• Lastly, there is no LIC as the post-processor couldnt do it and so the best I could muster were some tightly controlled surface streamlines; theres also something called an X-Ray plot that I have seen Total Sim use which sort of is a composite image of downforce and drag through multiple slices in a picture, thus showing you hot spots for lift/downforce and drag/thrust across a 2D image projection of the whole car... I need to see if this is something that I can create with the post processor or not as well
From this, with all these simplifications and a few more, the results showed somewhat comparable CzS and CxS numbers to the original creator Nic Perrin's results. I have no idea the specifics of his simulation, however, with all of the simplifications and the like going on, a CzS of -3.27 and CxS of 1.15 were within 5-10% depending on whose report that you look at of his model. I will refine this before quoting any numbers specifically, however, in terms of the actual use that we intend for this model, flow structures and the ability to capture reasonable quality of fluid flow will allow us to, if nothing else, use the images as examples to illustrate particular changes or features present in a flow; albeit simplified and perhaps not as "strong" as the real thing.

All in all, I am pleased that my little PC was able to handle it, and although it really pains my professional "CFD Engineer" OCD to be limited so much in what I can do with it, I do think as a first parse through, it did the job. I will do my best from here on to work on the surface mesh as much as I can, and bring it up to the same standard that I normally work to for my career; or at least, as close as my little workhorse can handle...

But for now, please do enjoy the images and ask any questions you may have to myself, jjn9128 or turbof1.

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Last edited by Vyssion on Sun Feb 10, 2019 7:32 pm, edited 3 times in total.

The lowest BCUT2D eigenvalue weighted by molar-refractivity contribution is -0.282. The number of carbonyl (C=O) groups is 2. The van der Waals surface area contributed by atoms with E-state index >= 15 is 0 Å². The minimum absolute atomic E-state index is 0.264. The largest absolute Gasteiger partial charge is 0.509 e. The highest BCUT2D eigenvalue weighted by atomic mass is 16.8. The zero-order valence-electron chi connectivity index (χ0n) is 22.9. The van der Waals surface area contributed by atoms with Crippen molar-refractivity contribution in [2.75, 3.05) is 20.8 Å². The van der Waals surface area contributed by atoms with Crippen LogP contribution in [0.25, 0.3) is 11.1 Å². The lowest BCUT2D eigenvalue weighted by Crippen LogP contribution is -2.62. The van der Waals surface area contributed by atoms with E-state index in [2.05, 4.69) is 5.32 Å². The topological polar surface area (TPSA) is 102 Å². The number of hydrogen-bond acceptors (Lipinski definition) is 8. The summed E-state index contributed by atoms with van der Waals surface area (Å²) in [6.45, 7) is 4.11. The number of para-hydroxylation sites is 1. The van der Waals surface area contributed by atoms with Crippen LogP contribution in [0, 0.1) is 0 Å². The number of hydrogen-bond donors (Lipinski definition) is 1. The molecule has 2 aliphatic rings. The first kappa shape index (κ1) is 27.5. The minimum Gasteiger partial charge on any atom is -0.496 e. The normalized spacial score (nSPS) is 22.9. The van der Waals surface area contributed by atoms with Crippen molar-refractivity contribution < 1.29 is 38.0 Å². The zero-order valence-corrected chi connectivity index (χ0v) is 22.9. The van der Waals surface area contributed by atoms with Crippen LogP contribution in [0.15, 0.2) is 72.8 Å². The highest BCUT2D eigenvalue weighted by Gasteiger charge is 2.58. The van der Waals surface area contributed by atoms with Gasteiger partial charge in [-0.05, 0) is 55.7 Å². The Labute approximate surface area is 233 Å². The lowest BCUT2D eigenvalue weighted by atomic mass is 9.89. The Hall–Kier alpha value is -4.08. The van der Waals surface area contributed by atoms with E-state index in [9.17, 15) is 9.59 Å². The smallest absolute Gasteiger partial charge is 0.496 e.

"And here you will stay, Gandalf the Grey, and rest from journeys. For I am Saruman the Wise, Saruman the Ring-maker, Saruman of Many Colours!"

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Just_a_fan
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Re: CFD of F1T Modified PERRINN F1 Car

Post by Just_a_fan » Sun Feb 10, 2019 5:42 pm

Excellent post and great work. Well done! =D> =D>

Looking forward to this being developed as this is going to be very educational.
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e36jon
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Re: CFD of F1T Modified PERRINN F1 Car

Post by e36jon » Sun Feb 10, 2019 7:08 pm

Really great to see the results along with the full list of ingredients. Can you please give a description of the machine you ran this on, your 'little workhorse'?

For those of us of a certain age we see results like this and think 'Supercomputer!' My how times change. In a couple of years we'll have a CFD app on our iphones…

Again, bravo, really spectacular to see these results. Thanks for sharing.

Jon

Vyssion
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Re: CFD of F1T Modified PERRINN F1 Car

Post by Vyssion » Sun Feb 10, 2019 7:26 pm

e36jon wrote:
Sun Feb 10, 2019 7:08 pm
Really great to see the results along with the full list of ingredients. Can you please give a description of the machine you ran this on, your 'little workhorse'?